The Hundred-Foot Journey

The Hundred-Foot Journey

4.0 67
by Richard C. Morais

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Now a major motion picture starring Helen Mirren and Om Puri, produced by Juliet Blake, Oprah Winfrey, and Steven Spielberg: the culinary fairytale—hailed as “Slumdog Millionaire meets Ratatouille” by The New York Times Book Review—about a young Indian boy who becomes a three-star chef in Paris.

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Now a major motion picture starring Helen Mirren and Om Puri, produced by Juliet Blake, Oprah Winfrey, and Steven Spielberg: the culinary fairytale—hailed as “Slumdog Millionaire meets Ratatouille” by The New York Times Book Review—about a young Indian boy who becomes a three-star chef in Paris.

Born above his grandfather’s modest restaurant in Mumbai, Hassan Haji first experienced life through intoxicating whiffs of spicy fish curry, trips to the local markets, and gourmet outings with his mother. But when tragedy strikes, the Hajis leave India and embark on a journey around the world, eventually opening an Indian restaurant in Lumière, a small town in the French Alps. The family takes the village by storm, provoking the ire of their neighbor—Madame Mallory, the proprietress of an esteemed French relais. Only after waging culinary war with the immigrant family does Madame Mallory finally agree to mentor young Hassan, leading him to Paris and a host of new adventures. A testament to the inevitability of destiny, this is a fable for the ages: charming, endearing, and compulsively readable.

Editorial Reviews

Washington Post Book Review
“Serious foodies will swoon. Morais throws himself into the kind of descriptive writing that makes reading a gastronomic event.”
New York Times Book Review
“The novel’s charm lies in its improbability: it’s ‘Slumdog Millionaire’ meets ‘Ratatouille.’”
author of Chocolat - Joanne Harris
"The Hundred-Foot Journey has great charm and is colorfully written, sensual and evocative.”
"A delicious fairy-tale-like read."
Anthony Bourdain
“Outstanding! Easily the best novel ever set in the world of cooking.”
Booklist (starred review)
“This novel, of mythic proportions yet told with truly heartfelt realism, is a stunning tribute to the devotion of family and food, in that order.”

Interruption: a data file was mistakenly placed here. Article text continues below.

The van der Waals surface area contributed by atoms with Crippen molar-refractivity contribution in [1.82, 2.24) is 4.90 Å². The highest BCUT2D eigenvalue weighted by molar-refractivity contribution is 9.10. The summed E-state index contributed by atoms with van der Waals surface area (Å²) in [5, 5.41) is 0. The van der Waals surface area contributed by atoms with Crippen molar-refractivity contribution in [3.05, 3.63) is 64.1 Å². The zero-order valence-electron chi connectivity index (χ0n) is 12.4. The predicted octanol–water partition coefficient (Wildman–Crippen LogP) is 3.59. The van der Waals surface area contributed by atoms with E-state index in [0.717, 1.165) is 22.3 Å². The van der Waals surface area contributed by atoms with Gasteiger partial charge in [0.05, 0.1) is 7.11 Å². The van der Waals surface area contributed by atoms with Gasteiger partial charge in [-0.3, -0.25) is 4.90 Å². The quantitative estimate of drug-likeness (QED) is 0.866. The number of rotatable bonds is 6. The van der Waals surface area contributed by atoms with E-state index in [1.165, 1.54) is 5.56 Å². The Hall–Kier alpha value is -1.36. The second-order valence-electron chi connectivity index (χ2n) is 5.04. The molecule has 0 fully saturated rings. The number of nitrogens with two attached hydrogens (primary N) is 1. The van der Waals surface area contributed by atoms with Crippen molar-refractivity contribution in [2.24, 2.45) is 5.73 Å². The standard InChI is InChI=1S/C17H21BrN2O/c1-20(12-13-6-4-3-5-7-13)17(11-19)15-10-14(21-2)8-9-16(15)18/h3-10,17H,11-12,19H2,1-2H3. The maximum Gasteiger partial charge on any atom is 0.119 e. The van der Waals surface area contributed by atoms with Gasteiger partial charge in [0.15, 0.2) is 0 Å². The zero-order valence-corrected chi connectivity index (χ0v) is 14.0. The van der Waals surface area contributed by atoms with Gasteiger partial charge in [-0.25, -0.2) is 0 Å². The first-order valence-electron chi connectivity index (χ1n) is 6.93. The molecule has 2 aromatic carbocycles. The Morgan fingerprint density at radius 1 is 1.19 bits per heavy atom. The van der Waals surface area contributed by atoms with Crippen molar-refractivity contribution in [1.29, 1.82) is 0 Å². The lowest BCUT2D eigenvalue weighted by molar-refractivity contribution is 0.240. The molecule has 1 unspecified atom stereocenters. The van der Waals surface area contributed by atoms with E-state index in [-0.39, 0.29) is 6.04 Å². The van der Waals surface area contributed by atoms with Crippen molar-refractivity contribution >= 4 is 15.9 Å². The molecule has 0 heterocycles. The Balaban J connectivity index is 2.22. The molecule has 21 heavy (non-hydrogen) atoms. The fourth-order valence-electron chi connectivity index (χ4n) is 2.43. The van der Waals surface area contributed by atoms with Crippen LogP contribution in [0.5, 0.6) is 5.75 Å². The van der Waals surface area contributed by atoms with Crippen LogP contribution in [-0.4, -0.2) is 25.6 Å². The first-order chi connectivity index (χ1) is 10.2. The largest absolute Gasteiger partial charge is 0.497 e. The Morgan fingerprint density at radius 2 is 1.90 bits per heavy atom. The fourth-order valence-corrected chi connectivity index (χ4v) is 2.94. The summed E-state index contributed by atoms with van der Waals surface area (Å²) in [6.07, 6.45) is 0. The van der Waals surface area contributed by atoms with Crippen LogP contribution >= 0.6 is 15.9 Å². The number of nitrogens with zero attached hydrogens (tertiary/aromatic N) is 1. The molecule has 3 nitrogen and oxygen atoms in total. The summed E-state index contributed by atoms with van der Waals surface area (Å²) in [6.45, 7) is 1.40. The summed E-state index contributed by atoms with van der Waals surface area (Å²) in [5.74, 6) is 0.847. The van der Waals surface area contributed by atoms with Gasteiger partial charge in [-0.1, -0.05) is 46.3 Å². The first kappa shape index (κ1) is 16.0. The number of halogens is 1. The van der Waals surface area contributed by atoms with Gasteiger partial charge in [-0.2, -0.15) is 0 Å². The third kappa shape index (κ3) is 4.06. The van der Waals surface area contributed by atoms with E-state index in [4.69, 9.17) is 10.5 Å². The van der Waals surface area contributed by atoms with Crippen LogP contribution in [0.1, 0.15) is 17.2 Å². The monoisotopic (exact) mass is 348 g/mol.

“This novel, of mythic proportions yet told with truly heartfelt realism, is a stunning tribute to the devotion of family and food, in that order.”
From the Publisher
“Hassan Haji’s tone of voice is something of a masterpiece, cosmopolitan but not entirely European either. And the quest for the Michelin stars is a real cliff-hanger. For anyone who loves food, and who cares for character, the book’s a banquet. Lovely stuff. What a superb Merchant Ivory Production movie it would have made.”

Simon Callow, actor (Four Weddings And A Funeral) and author ofOrson Welles: The Road To Xanadu.

"This novel, of mythic proportions yet told with truly heartfelt realism, is a stunning tribute to the devotion of family and food. Bound to please anyone who has ever been happily coaxed to eat beyond the point of fullness, overwhelmed by the magnetism of 'just one more bite.'"

—Booklist (Starred Review)

Yvonne Zipp
Serious foodies will swoon over the meals in Richard C. Morais's The Hundred-Foot Journey…Morais throws himself into the kind of descriptive writing that makes reading a gastronomic event, whether it's a 12-course meal or Hassan's first egg-salad sandwich…
—The Washington Post
Ligaya Mishan
There is something absurdly over the top about the food world—the kitchens awash in testosterone, the eternal flames, the flaunting of knives and burns, the lives laid waste in pursuit of what is, let's face it, a fleeting sensual pleasure. It's a setting ripe for farce, and Morais is at his best when he delivers that.
—The New York Times
Publishers Weekly